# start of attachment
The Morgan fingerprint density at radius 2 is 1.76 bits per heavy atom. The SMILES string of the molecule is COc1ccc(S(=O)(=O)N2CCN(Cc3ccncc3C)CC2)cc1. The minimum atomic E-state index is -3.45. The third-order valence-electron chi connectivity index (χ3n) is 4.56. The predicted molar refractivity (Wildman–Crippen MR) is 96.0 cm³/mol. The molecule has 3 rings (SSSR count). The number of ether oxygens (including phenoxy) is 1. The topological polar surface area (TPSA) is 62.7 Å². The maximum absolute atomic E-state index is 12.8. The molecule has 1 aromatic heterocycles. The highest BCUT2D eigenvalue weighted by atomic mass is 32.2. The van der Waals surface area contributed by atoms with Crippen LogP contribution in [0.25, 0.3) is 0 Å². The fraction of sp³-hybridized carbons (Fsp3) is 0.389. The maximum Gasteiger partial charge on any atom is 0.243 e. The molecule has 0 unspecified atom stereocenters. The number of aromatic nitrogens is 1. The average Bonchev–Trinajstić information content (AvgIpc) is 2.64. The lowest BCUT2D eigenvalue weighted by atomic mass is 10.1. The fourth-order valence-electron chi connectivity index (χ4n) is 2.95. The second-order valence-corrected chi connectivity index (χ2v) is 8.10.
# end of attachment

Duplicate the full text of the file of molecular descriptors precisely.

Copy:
The Morgan fingerprint density at radius 2 is 1.76 bits per heavy atom. The SMILES string of the molecule is COc1ccc(S(=O)(=O)N2CCN(Cc3ccncc3C)CC2)cc1. The minimum atomic E-state index is -3.45. The third-order valence-electron chi connectivity index (χ3n) is 4.56. The predicted molar refractivity (Wildman–Crippen MR) is 96.0 cm³/mol. The molecule has 3 rings (SSSR count). The number of ether oxygens (including phenoxy) is 1. The topological polar surface area (TPSA) is 62.7 Å². The maximum absolute atomic E-state index is 12.8. The molecule has 1 aromatic heterocycles. The highest BCUT2D eigenvalue weighted by atomic mass is 32.2. The van der Waals surface area contributed by atoms with Crippen LogP contribution in [0.25, 0.3) is 0 Å². The fraction of sp³-hybridized carbons (Fsp3) is 0.389. The maximum Gasteiger partial charge on any atom is 0.243 e. The molecule has 0 unspecified atom stereocenters. The number of aromatic nitrogens is 1. The average Bonchev–Trinajstić information content (AvgIpc) is 2.64. The lowest BCUT2D eigenvalue weighted by atomic mass is 10.1. The fourth-order valence-electron chi connectivity index (χ4n) is 2.95. The second-order valence-corrected chi connectivity index (χ2v) is 8.10.